Packed my bags last night, preflight…

And I think it’s going to be a long long time…

For my crocheting fans, or indeed, anyone who has ever moved house, have you ever stood back and really LOOKED at the amount of stuff you have???

Especially… and not to put too fine a point on it, the amount of YARN you have??


Holy Hell.

I have mailed home over 120 kgs of clothes and yarn.

And learnt that you should not joke about that being two people’s bodyweight when carrying lots of little packages. People get suspicious.

 I have a suitcase (of moderate size) and a Navy-issue dufflebag. And my laptop. And Jorge. To take on the plane.

And this where I have some sad news.

Laptop no go.

Laptop dead.

I am hoping that something Lazarus-like can be done home in Canberra!!!

So my entertainment options tonight are somewhat limited. I have packed ALL of stash 3. I have already finished the second version of the Alyssa Shawl in mohair. I have the stripghan for Arcadia’s hatchling as entertainment for tonight and tomorrow, when in Brisbane (we have a detour overnight in Brisbane – more about that tomorrow!) and otherwise I am reduced to using the computer room here in the Camp. Which I swear to all the wool demons in the world, has only two settings on the airconditioning – Cold and Suspended animation.

 I am FREEZING!!!!

But being in here today has already presented me with the solution to a problem.

I have mentioned before: I am very fond of aboriginal artworks and have been collecting a piece from each area (Darwin and Jabiru). Here I am in Arnhemland, the quintessential aboriginal area and I haven’t been able to take the time to go to the communities to actually buy any artwork.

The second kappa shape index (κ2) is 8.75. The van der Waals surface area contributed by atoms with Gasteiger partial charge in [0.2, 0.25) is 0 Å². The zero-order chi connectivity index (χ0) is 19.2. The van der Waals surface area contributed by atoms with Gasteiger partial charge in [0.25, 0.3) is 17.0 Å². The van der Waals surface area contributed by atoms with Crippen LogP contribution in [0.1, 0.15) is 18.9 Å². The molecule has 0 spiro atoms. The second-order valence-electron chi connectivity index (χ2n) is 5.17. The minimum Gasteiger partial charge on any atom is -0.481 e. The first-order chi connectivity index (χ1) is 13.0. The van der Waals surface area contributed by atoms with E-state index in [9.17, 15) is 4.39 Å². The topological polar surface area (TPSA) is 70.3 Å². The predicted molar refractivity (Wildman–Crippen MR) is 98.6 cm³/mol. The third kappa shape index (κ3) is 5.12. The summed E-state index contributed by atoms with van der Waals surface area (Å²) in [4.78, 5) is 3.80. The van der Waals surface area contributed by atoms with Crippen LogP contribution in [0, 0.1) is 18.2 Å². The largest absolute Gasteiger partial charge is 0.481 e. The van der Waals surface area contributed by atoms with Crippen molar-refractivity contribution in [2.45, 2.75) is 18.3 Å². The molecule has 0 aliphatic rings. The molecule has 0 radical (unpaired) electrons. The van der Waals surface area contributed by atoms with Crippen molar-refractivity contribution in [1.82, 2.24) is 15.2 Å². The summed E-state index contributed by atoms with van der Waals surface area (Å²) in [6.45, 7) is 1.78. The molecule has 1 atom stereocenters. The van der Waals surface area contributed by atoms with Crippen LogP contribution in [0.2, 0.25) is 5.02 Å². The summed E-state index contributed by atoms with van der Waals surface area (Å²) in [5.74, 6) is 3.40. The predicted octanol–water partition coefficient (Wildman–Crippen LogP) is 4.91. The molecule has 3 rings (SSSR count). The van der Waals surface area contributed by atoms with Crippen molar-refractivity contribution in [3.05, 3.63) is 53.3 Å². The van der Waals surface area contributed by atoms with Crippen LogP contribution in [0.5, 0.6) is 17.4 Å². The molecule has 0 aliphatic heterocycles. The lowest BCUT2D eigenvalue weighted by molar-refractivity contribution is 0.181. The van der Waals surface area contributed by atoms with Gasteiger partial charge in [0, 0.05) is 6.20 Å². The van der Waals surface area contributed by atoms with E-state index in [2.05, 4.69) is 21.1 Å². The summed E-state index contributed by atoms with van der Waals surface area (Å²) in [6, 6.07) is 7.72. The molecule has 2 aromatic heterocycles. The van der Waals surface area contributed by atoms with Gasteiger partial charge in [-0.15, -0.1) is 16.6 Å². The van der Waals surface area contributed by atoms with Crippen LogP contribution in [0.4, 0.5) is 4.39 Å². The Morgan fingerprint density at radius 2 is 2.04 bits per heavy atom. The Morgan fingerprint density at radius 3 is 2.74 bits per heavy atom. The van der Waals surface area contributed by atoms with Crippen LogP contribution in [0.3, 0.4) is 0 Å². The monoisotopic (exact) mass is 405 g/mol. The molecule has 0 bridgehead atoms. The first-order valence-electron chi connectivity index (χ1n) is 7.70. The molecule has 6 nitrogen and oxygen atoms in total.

And I don’t have a car…

And I felt pretty rotten about this. I wanted a nice piece from a family from here.

I walked up to the front office this morning to come into the computer room, and there was…

an Aboriginal family in the office, with works that had been commissioned for the dining room.

I admired and discussed the meanings of each work and told them I was disappointed at having missed out, and also that I didn’t have room for the bark paintings now in my luggage. The works here are often on slabs of eucalyptus bark.

One woman held my wrist, in the way they do, and said “Wait, sister”. An exchange of the local dialect later, one of the men drove off and came back twenty minutes later…

with a canvas of turtles feeding for me.

It is lovely and simple and she sat and explained it to me, the turtles swimming amongst their food. I will post a photo later tonight.

But I was very flattered to receive it!!

But I am now ready to leave… I want to get out and take some final photos – the grasses are all in sedd and they’re lovely in the evening light.

So thats me out for now…

Will come back later when I have a jersey on – it’s cold in here!!!

Not as cold as it’s going to be when I’m home in Canberra!!!!




~ by SB&C on May 24, 2008.

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